Housing faces 2023 with less demand and falling construction costs
The expected cooling of demand in the real estate sector in 2023 after the momentum of 2022 is coupled with the expected decline in the price of residential building materials. However, despite this, construction costs will still remain high, above the pre-pandemic level.
According to the latest Real Estate report by CaixaBank Research, residential construction costs in Spain have increased significantly since January 2021, as a result of the strong reactivation of global demand, given the reopening of the economy after the pandemic. The trend worsened with the outbreak of the war in Ukraine and the increase in the prices of basic construction materials.
Already in recent months, the prices of industrial metals on international markets have fallen sharply, so that these materials used for housing construction can be expected to moderate in the first few months of 2023 to negative values from April onwards. This trend will cause the cost of residential construction in 2023 to be 3% lower than in 2022, although in December 2023 it would still be 15% higher than in January 2019, according to the model prepared by Caixabank. Pre-Covid-19 levels would not be reached until mid-2024.
The year 2022 has been particularly volatile for the price of raw materials, to which must be added the evolution of industrial metals, which have been influenced by the war in Ukraine, the rise in the dollar and even the recent slowdown in growth in China, factors that have contributed to stressing the prices of the materials that are the basis for the construction of a home.
The London Metal Exchange Index (LME), the most widely used international benchmark, rose 53% between January 2021 and April 2022, following the outbreak of war in Ukraine. Since then, the price has fallen, but still remains 28% above pre-pandemic levels. The reason lies in the risks arising from the war and the possibility of a major shortage of raw materials that could halt many ongoing construction projects. This situation played in favour of further price increases.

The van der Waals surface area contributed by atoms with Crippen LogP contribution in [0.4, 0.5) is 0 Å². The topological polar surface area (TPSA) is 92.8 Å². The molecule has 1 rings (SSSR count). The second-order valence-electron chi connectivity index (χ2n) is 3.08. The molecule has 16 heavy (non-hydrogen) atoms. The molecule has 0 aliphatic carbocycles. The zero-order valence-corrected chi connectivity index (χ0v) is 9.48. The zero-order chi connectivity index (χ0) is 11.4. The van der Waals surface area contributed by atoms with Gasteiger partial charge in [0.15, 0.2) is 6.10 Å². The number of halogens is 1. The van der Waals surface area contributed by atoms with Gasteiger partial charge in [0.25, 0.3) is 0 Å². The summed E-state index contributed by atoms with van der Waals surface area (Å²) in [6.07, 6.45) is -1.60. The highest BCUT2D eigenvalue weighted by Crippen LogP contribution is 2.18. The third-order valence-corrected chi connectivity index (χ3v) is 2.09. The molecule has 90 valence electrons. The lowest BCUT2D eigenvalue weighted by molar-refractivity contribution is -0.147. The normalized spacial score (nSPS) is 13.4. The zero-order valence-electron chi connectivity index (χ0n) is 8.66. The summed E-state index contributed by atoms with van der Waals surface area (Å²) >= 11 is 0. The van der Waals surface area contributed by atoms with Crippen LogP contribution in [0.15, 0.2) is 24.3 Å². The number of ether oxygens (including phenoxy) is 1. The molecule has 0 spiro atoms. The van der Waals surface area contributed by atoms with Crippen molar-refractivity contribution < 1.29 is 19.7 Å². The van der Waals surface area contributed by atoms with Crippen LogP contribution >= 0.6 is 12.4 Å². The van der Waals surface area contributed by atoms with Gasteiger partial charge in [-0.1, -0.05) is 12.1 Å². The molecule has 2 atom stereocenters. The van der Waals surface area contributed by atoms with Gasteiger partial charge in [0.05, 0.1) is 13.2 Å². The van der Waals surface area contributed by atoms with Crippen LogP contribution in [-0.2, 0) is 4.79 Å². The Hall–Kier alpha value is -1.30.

However, these same expectations took a drastic turn when the worst fears of raw material shortages due to the conflict did not materialise and, later on, due to the deterioration of growth prospects in developed economies. In parallel, another important factor in the recent decline in metal prices is the evolution of China’s demand for raw materials.
But will this trend in international markets have an impact on the evolution of construction costs in Spain? The answer is yes. According to data from the Ministry of Transport, Mobility and Urban Agenda, the cost of materials for residential construction was 26.7% higher in September than in January 2019, slightly below the maximum growth of 27.6% that it reached in June 2022.
Last September, cement and concrete were around 20% more expensive than at the beginning of 2019 and timber was 28% more expensive. Steel became 84% more expensive, and in September it was still 61% higher than in January 2019.
However, the LME futures curve suggests that metal prices will remain stable during 2023. The price of steel, concrete, wood and cement will fall in 2023, moderately for wood (2%) and more pronounced for steel (23%). This difference is due to the fact that steel is more involved in the housing market cycle, which is in a moderation phase, while it rebounded much more, due to the effects of the conflict in Ukraine, as Russia is one of the largest exporters of this metal worldwide.
This evolution of construction material prices is consistent with forecasts that indicate that in 2023 the housing market in Spain will experience an orderly adjustment of the sector, which has nothing to do with the 40% slump in demand and the market’s inability to absorb the significant supply of built and vacant housing available. According to Caixabank, in 2023 sales will moderate to 480,000 units, which is still higher than the annual average of 450,000 since 2007, but lower than the half a million recorded in 2021.
The rise in interest rates by the ECB is being decisive in channelling demand and regulating prices, a situation to which the costs of raw materials for construction will be added.
By 5D Daily.